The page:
There are some forms of addiction that are well known and often discussed. Alcoholism, for example, or gambling. Others, which might be just as widespread, get far less attention. One of these is painkiller addiction, in particular dependency on codeine. An opiate, codeine is often sold in combination with paracetamol. It has sedative properties which can cause feelings of detachment or drowsiness. Some people react badly to it. Others love it. I know a lot about this as I was heavily dependent on codeine for nearly ten years. Today marks the sixth anniversary since I completely kicked the habit.
I first encountered codeine in the year 2000. I was in a job that I wasn’t particularly enjoying and, after a less than successful three years at university, I was suffering from severe social anxiety. While I could be outgoing in a work setting, the thought of being anywhere else – where I might be judged for how I looked or talked – made me nauseous with fear. So whenever I did have to go out – which I engineered to be as rare as possible – I would take painkillers in the days before to calm me down and in the days afterwards to stop me worrying about what people might have been thinking about me.
In 2001 I left my job following a restructure. I was unemployed for a while and had little wish to re-join a world I found so frightening. I wanted to freeze time to keep myself safe.The sedative effect of codeine made me feel that I was drifting outside of events. Very soon, I was regularly taking up to six doses of paracetamol and codeine a day. When I did find a new job, it was with a truly awful employer. From 2003 to 2007, my daily dose increased until I was taking over three times the recommended dose. I was constipated all the time. I was paranoid and more fearful than ever.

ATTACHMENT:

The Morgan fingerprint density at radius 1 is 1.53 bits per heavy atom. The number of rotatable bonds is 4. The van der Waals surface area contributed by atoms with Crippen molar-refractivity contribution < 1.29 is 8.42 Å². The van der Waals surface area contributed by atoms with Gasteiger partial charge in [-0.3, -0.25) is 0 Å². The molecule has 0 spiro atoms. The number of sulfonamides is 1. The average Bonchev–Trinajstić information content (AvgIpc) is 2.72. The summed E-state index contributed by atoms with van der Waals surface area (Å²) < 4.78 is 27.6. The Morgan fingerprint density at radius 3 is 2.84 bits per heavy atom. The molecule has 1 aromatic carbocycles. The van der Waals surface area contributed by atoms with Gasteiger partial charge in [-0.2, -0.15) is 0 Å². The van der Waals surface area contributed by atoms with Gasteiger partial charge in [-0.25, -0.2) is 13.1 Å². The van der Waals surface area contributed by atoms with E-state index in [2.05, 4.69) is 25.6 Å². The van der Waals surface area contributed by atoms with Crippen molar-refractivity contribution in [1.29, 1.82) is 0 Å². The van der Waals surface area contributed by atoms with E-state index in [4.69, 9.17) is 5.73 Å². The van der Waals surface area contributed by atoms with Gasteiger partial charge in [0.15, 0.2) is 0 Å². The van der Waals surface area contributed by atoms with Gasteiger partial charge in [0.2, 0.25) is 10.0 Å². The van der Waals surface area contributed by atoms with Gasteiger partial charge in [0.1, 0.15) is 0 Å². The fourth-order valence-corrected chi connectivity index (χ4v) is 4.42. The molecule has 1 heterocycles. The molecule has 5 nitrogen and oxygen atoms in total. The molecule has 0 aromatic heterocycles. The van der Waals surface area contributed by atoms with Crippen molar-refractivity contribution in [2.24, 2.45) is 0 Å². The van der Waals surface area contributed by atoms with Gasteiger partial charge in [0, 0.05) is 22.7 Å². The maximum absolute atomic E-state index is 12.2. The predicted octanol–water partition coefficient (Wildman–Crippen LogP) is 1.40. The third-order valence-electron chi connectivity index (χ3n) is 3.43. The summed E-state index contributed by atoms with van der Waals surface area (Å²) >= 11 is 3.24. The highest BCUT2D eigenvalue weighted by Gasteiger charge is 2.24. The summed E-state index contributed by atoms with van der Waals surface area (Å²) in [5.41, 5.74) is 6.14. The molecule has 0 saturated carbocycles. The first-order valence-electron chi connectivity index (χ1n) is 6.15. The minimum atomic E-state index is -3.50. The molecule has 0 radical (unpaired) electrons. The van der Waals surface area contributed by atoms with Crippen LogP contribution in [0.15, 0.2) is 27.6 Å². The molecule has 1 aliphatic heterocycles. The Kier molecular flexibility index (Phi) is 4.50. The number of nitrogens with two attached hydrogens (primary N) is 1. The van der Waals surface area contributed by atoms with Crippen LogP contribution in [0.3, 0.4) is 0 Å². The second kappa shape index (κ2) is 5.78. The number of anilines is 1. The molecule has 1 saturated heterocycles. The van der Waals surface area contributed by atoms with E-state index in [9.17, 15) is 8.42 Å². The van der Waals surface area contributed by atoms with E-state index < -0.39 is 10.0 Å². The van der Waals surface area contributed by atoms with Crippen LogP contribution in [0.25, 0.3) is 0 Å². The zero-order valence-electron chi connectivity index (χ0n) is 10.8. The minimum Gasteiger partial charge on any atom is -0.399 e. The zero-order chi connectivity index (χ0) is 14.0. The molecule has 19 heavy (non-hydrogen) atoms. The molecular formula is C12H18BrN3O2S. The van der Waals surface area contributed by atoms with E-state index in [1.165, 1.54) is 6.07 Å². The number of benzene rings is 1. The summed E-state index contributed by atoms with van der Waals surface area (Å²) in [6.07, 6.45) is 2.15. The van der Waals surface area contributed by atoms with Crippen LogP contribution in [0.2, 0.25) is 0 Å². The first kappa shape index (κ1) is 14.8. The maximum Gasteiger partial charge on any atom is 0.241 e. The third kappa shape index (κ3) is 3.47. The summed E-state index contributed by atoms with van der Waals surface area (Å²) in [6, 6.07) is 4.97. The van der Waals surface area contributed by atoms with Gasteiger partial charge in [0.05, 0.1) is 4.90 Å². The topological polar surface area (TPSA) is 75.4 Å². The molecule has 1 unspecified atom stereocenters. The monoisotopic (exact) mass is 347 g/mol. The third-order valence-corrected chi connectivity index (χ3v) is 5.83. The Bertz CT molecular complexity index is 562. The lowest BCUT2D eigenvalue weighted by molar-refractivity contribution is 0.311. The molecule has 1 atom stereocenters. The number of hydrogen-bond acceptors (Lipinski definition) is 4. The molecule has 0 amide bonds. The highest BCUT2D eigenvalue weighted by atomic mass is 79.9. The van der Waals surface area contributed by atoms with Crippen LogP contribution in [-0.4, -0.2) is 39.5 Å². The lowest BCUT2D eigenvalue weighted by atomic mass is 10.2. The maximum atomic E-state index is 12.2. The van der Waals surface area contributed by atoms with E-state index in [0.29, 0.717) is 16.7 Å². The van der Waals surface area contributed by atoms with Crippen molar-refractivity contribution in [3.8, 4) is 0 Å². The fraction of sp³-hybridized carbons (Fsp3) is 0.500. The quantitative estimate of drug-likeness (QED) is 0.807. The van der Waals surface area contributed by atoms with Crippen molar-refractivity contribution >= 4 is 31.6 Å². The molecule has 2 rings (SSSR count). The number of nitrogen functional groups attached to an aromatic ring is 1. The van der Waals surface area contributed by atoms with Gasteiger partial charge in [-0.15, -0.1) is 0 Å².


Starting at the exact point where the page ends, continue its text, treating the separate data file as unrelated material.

In 2009, life and work had changed. I was ready to kick. It hurt. Fuck but it hurt. My arms ached, my skin was red raw and my bowels never stopped. Some nights I didn’t sleep at all. Hardly anyone knew I was kicking, so I had to try and cover up all these withdrawal symptoms. It was a fortnight of agony.
And then, gradually, my body began to feel like mine again. I was sleeping naturally, for the first time in years. Other things changed. I began to see the world in new ways. All those little details my numbed senses hadn’t been able to take in were suddenly clear. There was so much colour everywhere.
Set free, my emotions ran out of my control for a while. I remember people accusing me of overreacting to everything. How could they know what it was like to learn to feel again? I hit some bumps along the way: unexpected changes and plain bad luck. But I never touched codeine again and I never will.
You see, I’m not frightened anymore.